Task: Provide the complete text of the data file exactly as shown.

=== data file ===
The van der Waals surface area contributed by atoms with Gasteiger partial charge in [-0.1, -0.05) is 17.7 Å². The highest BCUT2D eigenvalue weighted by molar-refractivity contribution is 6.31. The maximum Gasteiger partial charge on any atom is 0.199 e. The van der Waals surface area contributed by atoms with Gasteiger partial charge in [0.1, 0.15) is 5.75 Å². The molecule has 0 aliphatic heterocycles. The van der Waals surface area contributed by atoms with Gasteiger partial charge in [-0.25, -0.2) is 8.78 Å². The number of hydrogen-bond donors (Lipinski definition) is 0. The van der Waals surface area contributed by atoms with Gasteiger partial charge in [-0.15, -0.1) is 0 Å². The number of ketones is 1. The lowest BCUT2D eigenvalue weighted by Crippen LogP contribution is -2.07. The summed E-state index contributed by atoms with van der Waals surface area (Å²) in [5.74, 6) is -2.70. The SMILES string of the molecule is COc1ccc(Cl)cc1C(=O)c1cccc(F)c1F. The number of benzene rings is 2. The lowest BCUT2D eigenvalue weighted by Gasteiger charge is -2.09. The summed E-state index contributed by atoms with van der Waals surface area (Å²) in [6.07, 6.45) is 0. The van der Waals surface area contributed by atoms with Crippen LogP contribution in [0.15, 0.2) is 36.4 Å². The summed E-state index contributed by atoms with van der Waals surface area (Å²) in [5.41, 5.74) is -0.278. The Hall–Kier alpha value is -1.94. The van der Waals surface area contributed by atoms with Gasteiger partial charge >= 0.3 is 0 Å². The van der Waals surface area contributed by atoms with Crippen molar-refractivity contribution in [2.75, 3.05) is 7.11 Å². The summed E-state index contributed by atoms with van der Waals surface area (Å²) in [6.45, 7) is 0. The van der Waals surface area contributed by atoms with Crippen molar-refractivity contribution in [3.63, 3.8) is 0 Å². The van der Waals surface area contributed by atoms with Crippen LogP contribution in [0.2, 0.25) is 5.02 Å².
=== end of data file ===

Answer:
The van der Waals surface area contributed by atoms with Gasteiger partial charge in [-0.1, -0.05) is 17.7 Å². The highest BCUT2D eigenvalue weighted by molar-refractivity contribution is 6.31. The maximum Gasteiger partial charge on any atom is 0.199 e. The van der Waals surface area contributed by atoms with Gasteiger partial charge in [0.1, 0.15) is 5.75 Å². The molecule has 0 aliphatic heterocycles. The van der Waals surface area contributed by atoms with Gasteiger partial charge in [-0.25, -0.2) is 8.78 Å². The number of hydrogen-bond donors (Lipinski definition) is 0. The van der Waals surface area contributed by atoms with Gasteiger partial charge in [-0.15, -0.1) is 0 Å². The number of ketones is 1. The lowest BCUT2D eigenvalue weighted by Crippen LogP contribution is -2.07. The summed E-state index contributed by atoms with van der Waals surface area (Å²) in [5.74, 6) is -2.70. The SMILES string of the molecule is COc1ccc(Cl)cc1C(=O)c1cccc(F)c1F. The number of benzene rings is 2. The lowest BCUT2D eigenvalue weighted by Gasteiger charge is -2.09. The summed E-state index contributed by atoms with van der Waals surface area (Å²) in [6.07, 6.45) is 0. The van der Waals surface area contributed by atoms with Crippen LogP contribution in [0.15, 0.2) is 36.4 Å². The summed E-state index contributed by atoms with van der Waals surface area (Å²) in [5.41, 5.74) is -0.278. The Hall–Kier alpha value is -1.94. The van der Waals surface area contributed by atoms with Gasteiger partial charge >= 0.3 is 0 Å². The van der Waals surface area contributed by atoms with Crippen molar-refractivity contribution in [2.75, 3.05) is 7.11 Å². The summed E-state index contributed by atoms with van der Waals surface area (Å²) in [6.45, 7) is 0. The van der Waals surface area contributed by atoms with Crippen molar-refractivity contribution in [3.63, 3.8) is 0 Å². The van der Waals surface area contributed by atoms with Crippen LogP contribution in [0.2, 0.25) is 5.02 Å².